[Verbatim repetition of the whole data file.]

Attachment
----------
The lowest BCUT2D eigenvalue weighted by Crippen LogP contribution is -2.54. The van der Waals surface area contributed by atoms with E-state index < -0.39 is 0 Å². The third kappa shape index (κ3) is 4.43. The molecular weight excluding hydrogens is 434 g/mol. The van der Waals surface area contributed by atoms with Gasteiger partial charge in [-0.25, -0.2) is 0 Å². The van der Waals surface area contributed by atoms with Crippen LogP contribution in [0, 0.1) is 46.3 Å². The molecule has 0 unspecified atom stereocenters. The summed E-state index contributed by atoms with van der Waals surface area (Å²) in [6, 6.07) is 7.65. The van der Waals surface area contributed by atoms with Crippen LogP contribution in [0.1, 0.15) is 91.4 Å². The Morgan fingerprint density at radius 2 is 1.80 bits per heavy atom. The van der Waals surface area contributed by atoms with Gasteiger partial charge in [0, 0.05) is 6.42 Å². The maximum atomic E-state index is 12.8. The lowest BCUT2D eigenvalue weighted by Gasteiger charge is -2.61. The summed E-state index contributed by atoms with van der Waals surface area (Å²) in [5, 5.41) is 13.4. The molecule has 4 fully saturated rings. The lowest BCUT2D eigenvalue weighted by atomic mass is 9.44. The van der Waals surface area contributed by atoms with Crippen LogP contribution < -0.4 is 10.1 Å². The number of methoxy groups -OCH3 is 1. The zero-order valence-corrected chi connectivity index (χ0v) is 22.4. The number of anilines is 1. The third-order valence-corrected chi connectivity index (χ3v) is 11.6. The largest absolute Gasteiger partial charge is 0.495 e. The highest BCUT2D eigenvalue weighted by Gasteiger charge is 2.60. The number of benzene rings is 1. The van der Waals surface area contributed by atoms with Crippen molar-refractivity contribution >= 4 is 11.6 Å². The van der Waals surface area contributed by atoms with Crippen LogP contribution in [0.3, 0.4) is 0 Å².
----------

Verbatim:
The lowest BCUT2D eigenvalue weighted by Crippen LogP contribution is -2.54. The van der Waals surface area contributed by atoms with E-state index < -0.39 is 0 Å². The third kappa shape index (κ3) is 4.43. The molecular weight excluding hydrogens is 434 g/mol. The van der Waals surface area contributed by atoms with Gasteiger partial charge in [-0.25, -0.2) is 0 Å². The van der Waals surface area contributed by atoms with Crippen LogP contribution in [0, 0.1) is 46.3 Å². The molecule has 0 unspecified atom stereocenters. The summed E-state index contributed by atoms with van der Waals surface area (Å²) in [6, 6.07) is 7.65. The van der Waals surface area contributed by atoms with Crippen LogP contribution in [0.1, 0.15) is 91.4 Å². The Morgan fingerprint density at radius 2 is 1.80 bits per heavy atom. The van der Waals surface area contributed by atoms with Gasteiger partial charge in [0, 0.05) is 6.42 Å². The maximum atomic E-state index is 12.8. The lowest BCUT2D eigenvalue weighted by Gasteiger charge is -2.61. The summed E-state index contributed by atoms with van der Waals surface area (Å²) in [5, 5.41) is 13.4. The molecule has 4 fully saturated rings. The lowest BCUT2D eigenvalue weighted by atomic mass is 9.44. The van der Waals surface area contributed by atoms with Crippen LogP contribution < -0.4 is 10.1 Å². The number of methoxy groups -OCH3 is 1. The zero-order valence-corrected chi connectivity index (χ0v) is 22.4. The number of anilines is 1. The third-order valence-corrected chi connectivity index (χ3v) is 11.6. The largest absolute Gasteiger partial charge is 0.495 e. The highest BCUT2D eigenvalue weighted by Gasteiger charge is 2.60. The number of benzene rings is 1. The van der Waals surface area contributed by atoms with Crippen molar-refractivity contribution >= 4 is 11.6 Å². The van der Waals surface area contributed by atoms with Crippen LogP contribution in [0.3, 0.4) is 0 Å².